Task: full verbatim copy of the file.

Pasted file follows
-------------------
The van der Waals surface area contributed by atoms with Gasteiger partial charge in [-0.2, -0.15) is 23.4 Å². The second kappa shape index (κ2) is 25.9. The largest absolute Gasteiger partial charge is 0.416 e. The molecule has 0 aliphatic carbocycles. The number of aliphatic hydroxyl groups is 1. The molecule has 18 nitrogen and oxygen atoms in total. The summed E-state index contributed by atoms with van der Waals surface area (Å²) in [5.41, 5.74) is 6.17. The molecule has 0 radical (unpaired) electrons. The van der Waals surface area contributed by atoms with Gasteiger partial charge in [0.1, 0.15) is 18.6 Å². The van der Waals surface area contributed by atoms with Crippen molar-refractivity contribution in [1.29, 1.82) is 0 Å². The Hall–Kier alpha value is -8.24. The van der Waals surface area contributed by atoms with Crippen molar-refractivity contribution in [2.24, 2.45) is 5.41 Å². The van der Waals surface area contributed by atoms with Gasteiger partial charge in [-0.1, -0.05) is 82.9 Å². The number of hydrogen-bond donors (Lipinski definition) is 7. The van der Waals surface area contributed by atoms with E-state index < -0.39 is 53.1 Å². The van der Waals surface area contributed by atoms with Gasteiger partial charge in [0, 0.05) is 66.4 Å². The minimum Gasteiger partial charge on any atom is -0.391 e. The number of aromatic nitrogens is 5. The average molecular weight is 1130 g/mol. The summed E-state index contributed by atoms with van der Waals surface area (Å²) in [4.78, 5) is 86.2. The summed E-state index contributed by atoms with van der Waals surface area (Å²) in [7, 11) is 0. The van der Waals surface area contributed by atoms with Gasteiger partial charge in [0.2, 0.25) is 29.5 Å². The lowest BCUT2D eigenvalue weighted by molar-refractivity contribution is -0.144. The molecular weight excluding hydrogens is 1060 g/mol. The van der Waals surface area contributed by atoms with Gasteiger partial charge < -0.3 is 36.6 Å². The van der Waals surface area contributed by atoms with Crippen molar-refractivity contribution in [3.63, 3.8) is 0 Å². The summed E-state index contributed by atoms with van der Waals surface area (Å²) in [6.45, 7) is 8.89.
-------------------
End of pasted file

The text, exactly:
The van der Waals surface area contributed by atoms with Gasteiger partial charge in [-0.2, -0.15) is 23.4 Å². The second kappa shape index (κ2) is 25.9. The largest absolute Gasteiger partial charge is 0.416 e. The molecule has 0 aliphatic carbocycles. The number of aliphatic hydroxyl groups is 1. The molecule has 18 nitrogen and oxygen atoms in total. The summed E-state index contributed by atoms with van der Waals surface area (Å²) in [5.41, 5.74) is 6.17. The molecule has 0 radical (unpaired) electrons. The van der Waals surface area contributed by atoms with Gasteiger partial charge in [0.1, 0.15) is 18.6 Å². The van der Waals surface area contributed by atoms with Crippen molar-refractivity contribution in [1.29, 1.82) is 0 Å². The Hall–Kier alpha value is -8.24. The van der Waals surface area contributed by atoms with Crippen molar-refractivity contribution in [2.24, 2.45) is 5.41 Å². The van der Waals surface area contributed by atoms with Gasteiger partial charge in [-0.1, -0.05) is 82.9 Å². The number of hydrogen-bond donors (Lipinski definition) is 7. The van der Waals surface area contributed by atoms with E-state index < -0.39 is 53.1 Å². The van der Waals surface area contributed by atoms with Gasteiger partial charge in [0, 0.05) is 66.4 Å². The minimum Gasteiger partial charge on any atom is -0.391 e. The number of aromatic nitrogens is 5. The average molecular weight is 1130 g/mol. The summed E-state index contributed by atoms with van der Waals surface area (Å²) in [4.78, 5) is 86.2. The summed E-state index contributed by atoms with van der Waals surface area (Å²) in [7, 11) is 0. The van der Waals surface area contributed by atoms with Gasteiger partial charge in [0.2, 0.25) is 29.5 Å². The lowest BCUT2D eigenvalue weighted by molar-refractivity contribution is -0.144. The molecular weight excluding hydrogens is 1060 g/mol. The van der Waals surface area contributed by atoms with Gasteiger partial charge < -0.3 is 36.6 Å². The van der Waals surface area contributed by atoms with Crippen molar-refractivity contribution in [3.63, 3.8) is 0 Å². The summed E-state index contributed by atoms with van der Waals surface area (Å²) in [6.45, 7) is 8.89.